Lesley Aeschliman

Manga Review: Master Keaton Volume 4

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Master Keaton Volume 4 focuses on Taichi Hiraga-Keaton, an archaeologist and an insurance investigator at Lloyd’s of London. His travels bring him in contact with various kinds of people and their stories.

Master Keaton Volume 4

Master Keaton Volume 4

Written by: Hokusei Katsuhika
Publisher: Shogakukan
English Publisher: VIZ Media
Release Date: September 15, 2015

Volume 4 opens with three chapters that involve the Romani and the story of the Pied Piper of Hamelin. This particular story sees Taichi becoming involved when three Romani friends who survived World War II are killed before the World Sinti and Roma conference. There’s a lot of intrigue, and it incorporates details from World War II such as Adolf Hitler and the concentration camps. I was riveted by this particular story, and I enjoyed seeing how clues from the Pied Piper of Hamelin were able to reveal what was needed to figure out who was behind the murders.

The next story in Master Keaton Volume 4 also incorporated a historical element, this time using apartheid and South Africa. Taichi finds himself helping another gentleman trying to prove a Black man’s innocence when he witnesses a car accident. The racism the police showed during this case was disgusting, and it really hits home in the wake of current real life events taking place in America. I was impressed with Taichi giving up a job interview in order to help prove this man’s innocence. This story may have only lasted for one chapter, but it really left an impression.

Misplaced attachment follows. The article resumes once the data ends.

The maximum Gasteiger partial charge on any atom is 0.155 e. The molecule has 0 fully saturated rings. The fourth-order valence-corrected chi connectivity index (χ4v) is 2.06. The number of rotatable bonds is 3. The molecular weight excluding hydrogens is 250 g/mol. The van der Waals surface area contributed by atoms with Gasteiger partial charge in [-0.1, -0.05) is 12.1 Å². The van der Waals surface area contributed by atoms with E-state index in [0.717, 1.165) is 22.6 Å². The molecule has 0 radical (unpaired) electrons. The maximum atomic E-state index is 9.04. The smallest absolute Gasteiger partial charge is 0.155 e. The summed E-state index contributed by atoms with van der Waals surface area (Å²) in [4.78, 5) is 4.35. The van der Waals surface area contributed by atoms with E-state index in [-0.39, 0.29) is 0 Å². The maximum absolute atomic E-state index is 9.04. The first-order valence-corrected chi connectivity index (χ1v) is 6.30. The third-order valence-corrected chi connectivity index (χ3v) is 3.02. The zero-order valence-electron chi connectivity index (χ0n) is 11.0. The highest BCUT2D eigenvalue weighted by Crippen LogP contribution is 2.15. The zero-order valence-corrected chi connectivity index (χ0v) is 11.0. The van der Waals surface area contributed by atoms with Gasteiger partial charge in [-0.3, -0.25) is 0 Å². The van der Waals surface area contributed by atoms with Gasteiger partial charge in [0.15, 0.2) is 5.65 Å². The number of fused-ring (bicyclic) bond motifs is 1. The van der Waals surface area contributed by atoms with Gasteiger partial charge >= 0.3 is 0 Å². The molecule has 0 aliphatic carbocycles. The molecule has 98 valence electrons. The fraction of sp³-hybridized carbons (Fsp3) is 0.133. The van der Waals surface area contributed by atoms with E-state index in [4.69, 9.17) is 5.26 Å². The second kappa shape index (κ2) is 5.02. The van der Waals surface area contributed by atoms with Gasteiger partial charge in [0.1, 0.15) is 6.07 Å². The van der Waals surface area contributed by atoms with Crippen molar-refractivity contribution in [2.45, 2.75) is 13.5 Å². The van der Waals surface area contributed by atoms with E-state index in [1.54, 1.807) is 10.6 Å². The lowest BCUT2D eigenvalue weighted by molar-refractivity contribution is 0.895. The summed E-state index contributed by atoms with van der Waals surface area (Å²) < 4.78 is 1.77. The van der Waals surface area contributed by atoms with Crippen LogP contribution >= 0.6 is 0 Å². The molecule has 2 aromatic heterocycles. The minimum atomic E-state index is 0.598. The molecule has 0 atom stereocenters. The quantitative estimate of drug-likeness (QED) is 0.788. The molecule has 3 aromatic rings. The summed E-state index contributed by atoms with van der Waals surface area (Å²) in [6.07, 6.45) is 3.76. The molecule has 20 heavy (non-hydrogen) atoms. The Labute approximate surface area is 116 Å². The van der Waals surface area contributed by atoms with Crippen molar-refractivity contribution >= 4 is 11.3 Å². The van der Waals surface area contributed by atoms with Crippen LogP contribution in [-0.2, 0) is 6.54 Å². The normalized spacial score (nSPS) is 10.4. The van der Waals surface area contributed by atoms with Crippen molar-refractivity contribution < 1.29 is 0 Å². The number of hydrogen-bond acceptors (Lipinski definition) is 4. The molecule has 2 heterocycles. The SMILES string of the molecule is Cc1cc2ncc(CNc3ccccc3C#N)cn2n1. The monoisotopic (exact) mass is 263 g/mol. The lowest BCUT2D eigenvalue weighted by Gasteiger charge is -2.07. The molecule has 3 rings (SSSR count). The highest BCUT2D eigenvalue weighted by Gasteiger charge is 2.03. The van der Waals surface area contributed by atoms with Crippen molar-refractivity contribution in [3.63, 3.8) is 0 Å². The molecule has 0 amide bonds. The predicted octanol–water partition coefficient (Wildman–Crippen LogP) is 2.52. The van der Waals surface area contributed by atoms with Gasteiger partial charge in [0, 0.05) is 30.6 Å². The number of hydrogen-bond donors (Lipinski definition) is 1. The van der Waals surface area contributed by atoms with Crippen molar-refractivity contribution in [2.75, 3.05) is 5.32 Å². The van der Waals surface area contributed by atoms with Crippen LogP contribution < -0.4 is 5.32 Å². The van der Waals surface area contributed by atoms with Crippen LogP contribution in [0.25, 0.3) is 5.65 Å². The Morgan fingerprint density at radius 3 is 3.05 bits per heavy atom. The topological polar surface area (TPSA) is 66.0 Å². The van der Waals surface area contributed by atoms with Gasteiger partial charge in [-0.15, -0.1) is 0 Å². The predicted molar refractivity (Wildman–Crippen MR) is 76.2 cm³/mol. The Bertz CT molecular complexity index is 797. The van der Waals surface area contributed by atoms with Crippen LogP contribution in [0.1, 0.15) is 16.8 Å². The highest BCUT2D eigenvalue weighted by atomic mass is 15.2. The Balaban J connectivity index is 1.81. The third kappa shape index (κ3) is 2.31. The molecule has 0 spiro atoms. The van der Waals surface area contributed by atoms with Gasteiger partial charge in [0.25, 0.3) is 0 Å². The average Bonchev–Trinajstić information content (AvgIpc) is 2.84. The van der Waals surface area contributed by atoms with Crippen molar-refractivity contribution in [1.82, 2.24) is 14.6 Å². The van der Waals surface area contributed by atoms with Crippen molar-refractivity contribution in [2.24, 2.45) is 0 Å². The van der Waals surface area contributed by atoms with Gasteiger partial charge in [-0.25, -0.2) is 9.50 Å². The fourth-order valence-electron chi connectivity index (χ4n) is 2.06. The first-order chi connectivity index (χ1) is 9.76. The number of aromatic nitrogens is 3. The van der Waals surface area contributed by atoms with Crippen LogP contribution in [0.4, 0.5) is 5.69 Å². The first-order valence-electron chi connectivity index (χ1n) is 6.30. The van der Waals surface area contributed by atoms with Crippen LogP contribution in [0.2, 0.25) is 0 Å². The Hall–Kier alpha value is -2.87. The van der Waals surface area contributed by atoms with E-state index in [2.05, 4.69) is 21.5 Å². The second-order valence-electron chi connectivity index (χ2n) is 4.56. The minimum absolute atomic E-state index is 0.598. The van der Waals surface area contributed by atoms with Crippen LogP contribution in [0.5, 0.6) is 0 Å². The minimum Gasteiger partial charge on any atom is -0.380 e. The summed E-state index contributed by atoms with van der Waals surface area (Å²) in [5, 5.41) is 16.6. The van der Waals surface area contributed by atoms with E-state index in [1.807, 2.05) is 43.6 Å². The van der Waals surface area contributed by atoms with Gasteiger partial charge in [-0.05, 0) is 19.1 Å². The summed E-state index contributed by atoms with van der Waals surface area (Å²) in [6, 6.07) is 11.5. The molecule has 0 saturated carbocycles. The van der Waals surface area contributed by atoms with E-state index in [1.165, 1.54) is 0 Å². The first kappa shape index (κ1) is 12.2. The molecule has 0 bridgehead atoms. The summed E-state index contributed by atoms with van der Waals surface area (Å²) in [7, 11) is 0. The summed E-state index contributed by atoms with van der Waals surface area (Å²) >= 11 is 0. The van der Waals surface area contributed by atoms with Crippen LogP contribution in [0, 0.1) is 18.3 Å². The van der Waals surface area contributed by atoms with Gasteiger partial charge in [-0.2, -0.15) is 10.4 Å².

The next story actually focuses on Taichi’s daughter, Yuriko. She has a teacher who gets picked on by the other students, and he harbors a secret in his past. I enjoyed seeing Yuriko interacting with this teacher and learning about his secret. When Yuriko stands up for her friends who could be expelled from school, the teacher acts unexpectedly and does something to help out. While this story may not have shown Taichi very much, he really wasn’t needed for it. And I appreciated getting to see a story that primarily focuses on Yuriko for once.

Taichi also finds himself involved in a missing child case, saving a village from an avalanche, helping to investigate the death of a former I.R.A. fighter, and solving a centuries old mystery. And in the last chapter of Master Keaton Volume 4, there’s a story that focuses on Taichi’s father discovering a mystery that he helps to unravel. Of these remaining stories, my favorite is the one with the former I.R.A. fighter. This mystery also worked as an intriguing human interest story as Taichi and a journalist try to find out the truth behind her and her murder. It was a very touching story, and I liked how it ended.

At least three of the stories in Volume 4 include stories with historical references, which would mean something to older readers who lived through the time period that Master Keaton is set in and by those who have enough knowledge of history to understand the references. In some respects, including these historical references date the manga, but that doesn’t diminish from how well-written the series is.

Readers who have read and enjoyed this series should be able to appreciate the stories that appear in Master Keaton Volume 4. Taichi continues solving mysteries and helping others in need with the same compassion and determination that he’s shown in the previous three volumes of the series.

The reviewer was provided a review copy by VIZ Media

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